The clinical manifestations at admission and the presence of complications such as HE, spontaneous bacterial peritonitis (SBP), and renal failure were recorded. The West Haven system was used to grade HE as grades I to IV (17). Renal failure was diagnosed in the presence of decreased urine output (<1 mL · kg−1 · h−1) and elevation of serum creatinine above the age-specific normal range. SBP was diagnosed in the presence of a polymorphonuclear cell count of >250 cells/mm3 with or without positive bacterial culture of ascitic fluid. The liver function tests (total serum bilirubin, INR, alanine aminotransferase [ALT], aspartate aminotransferase [AST], and serum albumin) at admission were also noted. Esophageal and gastric varices observed by upper gastrointestinal endoscopy were graded according to the Conn grading system (11). Pediatric end-stage liver disease (PELD) score was calculated from the United Network for Organ Sharing (UNOS) Web site for children <12 years of age (18). Weight was considered unreliable due to presence of ascites. The Revised Wilson Predictive Index score was calculated in all of the patients with underlying Wilson disease (WD) (19).
All of the children of ACLD, whether ACLF or non-ACLF, were treated by a standard protocol as is used for patients with CLD in a sick state. Cefotaxime and cloxacillin were the first-line empirical antibiotics in patients with suspected sepsis that were modified later according to culture sensitivity reports. Piperacillin-tazobactam was used as the empirical antibiotic in patients with suspected sepsis who had prolonged hospital stay outside before admission to our center. In case of secondary deterioration with suspicion of nosocomial infections, repeat blood cultures for bacterial and fungal infections, urine cultures, chest x-rays, and cultures from central venous catheters were done. Until reports of these cultures were available, piperacillin-tazobactam or meropenem along with vancomycin and fluconazole was administered. Confirmed fungal sepsis with normal renal functions was treated with amphotericin B. Enteral feeds by Ryles tube was the preferred mode of nutrition. For HE, initially lactulose was used, and for last 6 months of the study period, rifaximin was used for gut sterilization
SPSS version 17.0 was used for statistical analysis (SPSS, Chicago, IL). Values are expressed as median with range. Mann-Whitney test was used to compare continuous variables. Chi square test and Fisher exact test were used for analyses of categorical variables. Survival rates were compared using Kaplan-Meier method with log rank (Mantel-Cox) comparison of cumulative survival. A P value of <0.05 was considered significant.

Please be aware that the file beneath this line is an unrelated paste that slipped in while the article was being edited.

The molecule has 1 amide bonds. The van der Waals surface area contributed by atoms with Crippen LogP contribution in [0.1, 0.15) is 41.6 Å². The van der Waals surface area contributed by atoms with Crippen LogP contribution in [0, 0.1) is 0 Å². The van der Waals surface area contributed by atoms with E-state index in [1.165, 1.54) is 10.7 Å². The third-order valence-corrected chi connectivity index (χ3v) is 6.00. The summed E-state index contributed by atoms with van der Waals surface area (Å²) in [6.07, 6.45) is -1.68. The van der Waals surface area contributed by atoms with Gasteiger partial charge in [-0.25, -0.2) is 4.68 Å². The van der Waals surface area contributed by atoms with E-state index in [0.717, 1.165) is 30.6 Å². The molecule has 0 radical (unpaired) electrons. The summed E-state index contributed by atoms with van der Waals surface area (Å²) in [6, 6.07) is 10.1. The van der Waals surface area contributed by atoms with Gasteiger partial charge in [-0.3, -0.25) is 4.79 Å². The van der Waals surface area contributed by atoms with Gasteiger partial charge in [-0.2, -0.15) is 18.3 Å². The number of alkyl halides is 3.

Thirty-six children had presented with an acute insult superimposed over CLD (ACLD; 20 boys; median age 9.5; range 3–15 years). Of these 36 cases, 17 children qualified for ACLF (8 boys; median age 10; range 3–15 years) and 19 children as non-ACLF (12 boys; median age 8; range 3–15 years). The etiology of underlying CLD and acute insult in all the cases of ACLD is shown in Table 1. Of the 36 children with ACLD, CLD had been previously diagnosed in 14% children (n-5) and all of the these children could be categorized as non-ACLF. The etiology of CLD in these 5 cases was autoimmune liver disease (AILD) in 2, and biliary atresia, primary sclerosing cholangitis (PSC), and chronic hepatitis B infection in 1 case each. Both children with AILD had cirrhosis on liver biopsy, of which 1 had presented with ascites and encephalopathy along with grade II esophageal varices and the other case had persistent jaundice, hepatosplenomegaly, and grade I esophageal varices. Both patients were receiving treatment for AILD. The child with chronic HBV infection was asymptomatic with histologic features of chronic hepatitis. The child with biliary atresia had a successful Kasai portoenterostomy performed at 75 days of age and, on follow-up, developed HEV infection at 5 years of age. The child with PSC had presented with pruritus and organomegaly. He had biopsy and magnetic resonance cholangiopancreatography evidence of PSC. There was no evidence of cirrhosis at the time of biopsy; however, he had grade II esophageal varices. In the other 86% (n = 31) CLD was diagnosed for the first time during their presentation with a superimposed acute insult (ACLF 17 and non-ACLF 14).